15. The camera of claim 13, wherein:
the rotatable structure further includes a second reflection sector disposed adjacent to the first transmission sector; and
the second reflection sector is coated with the first reflection color selective coating.
16. The camera of claim 6, further comprising:
a first color filter disposed along the direct axis between the rotatable structure and the second sensor when the first reflection sector is coated with the first reflection color selective coating; and
a second color filter disposed along the reflected axis between the rotatable structure and the first sensor when the first transmission sector is coated with the first transmission color selective coating.
17. The camera of claim 6, wherein:
the first sensor includes an array of pixel groups when the first transmission sector is coated with the first transmission color selective coating;
the second sensor includes the array of the pixel groups when the first reflection sector is coated with the first reflection color selective coating;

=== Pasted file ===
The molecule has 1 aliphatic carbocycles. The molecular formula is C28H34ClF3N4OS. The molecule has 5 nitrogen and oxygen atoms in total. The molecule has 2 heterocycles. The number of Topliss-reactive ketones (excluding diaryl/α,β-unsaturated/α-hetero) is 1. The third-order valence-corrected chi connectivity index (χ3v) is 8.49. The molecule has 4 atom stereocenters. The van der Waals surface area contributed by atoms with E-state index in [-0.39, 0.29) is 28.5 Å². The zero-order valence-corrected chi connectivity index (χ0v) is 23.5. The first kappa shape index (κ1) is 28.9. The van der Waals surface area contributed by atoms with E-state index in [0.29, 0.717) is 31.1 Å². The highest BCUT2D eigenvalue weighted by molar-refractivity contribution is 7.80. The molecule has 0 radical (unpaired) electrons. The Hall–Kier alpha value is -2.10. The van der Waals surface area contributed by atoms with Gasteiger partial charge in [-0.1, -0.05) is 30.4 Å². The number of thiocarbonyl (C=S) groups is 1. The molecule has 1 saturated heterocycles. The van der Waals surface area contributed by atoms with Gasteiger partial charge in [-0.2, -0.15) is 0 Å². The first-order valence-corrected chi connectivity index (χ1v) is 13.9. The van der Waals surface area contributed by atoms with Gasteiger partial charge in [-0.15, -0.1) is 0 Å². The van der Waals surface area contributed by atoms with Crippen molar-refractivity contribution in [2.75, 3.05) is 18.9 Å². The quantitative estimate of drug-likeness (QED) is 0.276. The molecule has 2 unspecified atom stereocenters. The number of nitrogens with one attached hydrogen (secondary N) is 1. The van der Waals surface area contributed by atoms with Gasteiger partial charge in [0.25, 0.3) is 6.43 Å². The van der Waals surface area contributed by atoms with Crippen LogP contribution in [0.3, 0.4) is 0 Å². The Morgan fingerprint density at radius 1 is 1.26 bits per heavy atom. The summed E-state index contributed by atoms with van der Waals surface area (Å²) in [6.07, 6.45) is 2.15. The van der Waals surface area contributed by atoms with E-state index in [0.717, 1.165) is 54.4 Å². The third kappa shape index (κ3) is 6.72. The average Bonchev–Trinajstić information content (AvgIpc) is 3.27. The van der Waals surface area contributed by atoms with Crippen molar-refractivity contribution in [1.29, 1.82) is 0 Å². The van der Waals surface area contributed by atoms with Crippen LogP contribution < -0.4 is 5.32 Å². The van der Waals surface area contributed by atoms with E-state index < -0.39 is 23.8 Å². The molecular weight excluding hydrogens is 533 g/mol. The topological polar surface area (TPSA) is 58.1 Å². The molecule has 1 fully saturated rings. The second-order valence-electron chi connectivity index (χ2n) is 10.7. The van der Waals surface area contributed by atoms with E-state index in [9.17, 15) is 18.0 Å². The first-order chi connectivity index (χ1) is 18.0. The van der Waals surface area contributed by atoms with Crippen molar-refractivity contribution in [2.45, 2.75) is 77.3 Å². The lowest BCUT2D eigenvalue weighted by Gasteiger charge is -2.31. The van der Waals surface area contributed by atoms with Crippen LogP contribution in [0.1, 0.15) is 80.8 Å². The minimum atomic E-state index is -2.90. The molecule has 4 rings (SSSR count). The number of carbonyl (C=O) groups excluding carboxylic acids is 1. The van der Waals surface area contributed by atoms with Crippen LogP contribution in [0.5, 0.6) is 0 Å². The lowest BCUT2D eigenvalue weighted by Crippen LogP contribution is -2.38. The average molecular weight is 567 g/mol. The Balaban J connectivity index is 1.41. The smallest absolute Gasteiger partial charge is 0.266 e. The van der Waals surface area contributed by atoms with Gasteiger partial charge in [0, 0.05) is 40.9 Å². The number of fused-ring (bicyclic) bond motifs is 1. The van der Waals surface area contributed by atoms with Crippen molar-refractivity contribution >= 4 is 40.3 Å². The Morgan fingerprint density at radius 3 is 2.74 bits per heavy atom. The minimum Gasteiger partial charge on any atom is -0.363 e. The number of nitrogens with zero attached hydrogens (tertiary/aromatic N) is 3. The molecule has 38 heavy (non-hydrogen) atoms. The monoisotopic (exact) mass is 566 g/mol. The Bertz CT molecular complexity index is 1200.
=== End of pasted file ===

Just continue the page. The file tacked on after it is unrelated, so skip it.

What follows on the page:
a first pixel group includes plural pixels;
the plural pixels of the first pixel group include a first pixel and a second pixel;
the first pixel is overlaid with a first color microfilter; and
the second pixel is overlaid with a second color microfilter.
18. The camera of claim 17, wherein:
the plural pixels of the first pixel group further include a third pixel; and
the third pixel is overlaid with a third color microfilter.
19. A camera comprising:
a first sensor disposed to image light that propagates along a reflected axis;
a second sensor disposed to image light that propagates along a direct axis; and
a rotatable structure disposed to define a rotation plane that is oblique to both the reflected axis and the direct axis, wherein the rotatable structure includes a first reflection sector, a first opaque sector disposed adjacent to the first reflection sector, and a first transmission sector disposed adjacent to the first opaque sector,
wherein the first reflection sector and the first transmission sector are each characterized by a corresponding angular extent, and
wherein the angular extent of the first reflection sector is unequal to the angular extent of the first transmission sector.